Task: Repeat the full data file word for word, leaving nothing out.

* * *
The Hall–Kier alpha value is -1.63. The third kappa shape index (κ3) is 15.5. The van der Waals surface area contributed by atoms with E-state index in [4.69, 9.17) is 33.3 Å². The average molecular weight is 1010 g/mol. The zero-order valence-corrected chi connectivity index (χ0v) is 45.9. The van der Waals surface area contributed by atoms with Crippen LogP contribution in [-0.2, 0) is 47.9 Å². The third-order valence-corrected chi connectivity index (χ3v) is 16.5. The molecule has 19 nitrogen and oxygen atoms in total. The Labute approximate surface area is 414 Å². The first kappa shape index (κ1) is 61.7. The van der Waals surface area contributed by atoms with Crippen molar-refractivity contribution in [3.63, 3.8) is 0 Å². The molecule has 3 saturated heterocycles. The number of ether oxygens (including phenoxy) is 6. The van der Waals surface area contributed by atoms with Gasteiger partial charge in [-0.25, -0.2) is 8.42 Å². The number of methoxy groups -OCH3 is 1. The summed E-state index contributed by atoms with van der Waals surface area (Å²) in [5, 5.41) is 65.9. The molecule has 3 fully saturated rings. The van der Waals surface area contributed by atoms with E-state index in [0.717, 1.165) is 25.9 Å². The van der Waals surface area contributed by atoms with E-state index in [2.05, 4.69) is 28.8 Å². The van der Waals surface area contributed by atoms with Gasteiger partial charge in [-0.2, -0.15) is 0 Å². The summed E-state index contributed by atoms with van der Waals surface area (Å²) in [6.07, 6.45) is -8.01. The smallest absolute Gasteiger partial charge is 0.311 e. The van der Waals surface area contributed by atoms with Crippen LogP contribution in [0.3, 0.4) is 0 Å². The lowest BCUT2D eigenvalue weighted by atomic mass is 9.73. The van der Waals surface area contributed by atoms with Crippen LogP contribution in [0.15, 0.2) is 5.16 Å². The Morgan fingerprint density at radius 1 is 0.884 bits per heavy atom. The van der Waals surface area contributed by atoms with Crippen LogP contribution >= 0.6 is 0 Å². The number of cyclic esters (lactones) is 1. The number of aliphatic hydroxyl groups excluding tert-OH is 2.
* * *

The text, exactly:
The Hall–Kier alpha value is -1.63. The third kappa shape index (κ3) is 15.5. The van der Waals surface area contributed by atoms with E-state index in [4.69, 9.17) is 33.3 Å². The average molecular weight is 1010 g/mol. The zero-order valence-corrected chi connectivity index (χ0v) is 45.9. The van der Waals surface area contributed by atoms with Crippen LogP contribution in [-0.2, 0) is 47.9 Å². The third-order valence-corrected chi connectivity index (χ3v) is 16.5. The molecule has 19 nitrogen and oxygen atoms in total. The Labute approximate surface area is 414 Å². The first kappa shape index (κ1) is 61.7. The van der Waals surface area contributed by atoms with Crippen molar-refractivity contribution in [3.63, 3.8) is 0 Å². The molecule has 3 saturated heterocycles. The number of ether oxygens (including phenoxy) is 6. The van der Waals surface area contributed by atoms with Gasteiger partial charge in [-0.25, -0.2) is 8.42 Å². The number of methoxy groups -OCH3 is 1. The summed E-state index contributed by atoms with van der Waals surface area (Å²) in [5, 5.41) is 65.9. The molecule has 3 fully saturated rings. The van der Waals surface area contributed by atoms with E-state index in [0.717, 1.165) is 25.9 Å². The van der Waals surface area contributed by atoms with E-state index in [2.05, 4.69) is 28.8 Å². The van der Waals surface area contributed by atoms with Gasteiger partial charge in [-0.2, -0.15) is 0 Å². The summed E-state index contributed by atoms with van der Waals surface area (Å²) in [6.07, 6.45) is -8.01. The smallest absolute Gasteiger partial charge is 0.311 e. The van der Waals surface area contributed by atoms with Crippen LogP contribution in [0.3, 0.4) is 0 Å². The lowest BCUT2D eigenvalue weighted by atomic mass is 9.73. The van der Waals surface area contributed by atoms with Crippen LogP contribution in [0.15, 0.2) is 5.16 Å². The Morgan fingerprint density at radius 1 is 0.884 bits per heavy atom. The van der Waals surface area contributed by atoms with Crippen LogP contribution >= 0.6 is 0 Å². The number of cyclic esters (lactones) is 1. The number of aliphatic hydroxyl groups excluding tert-OH is 2.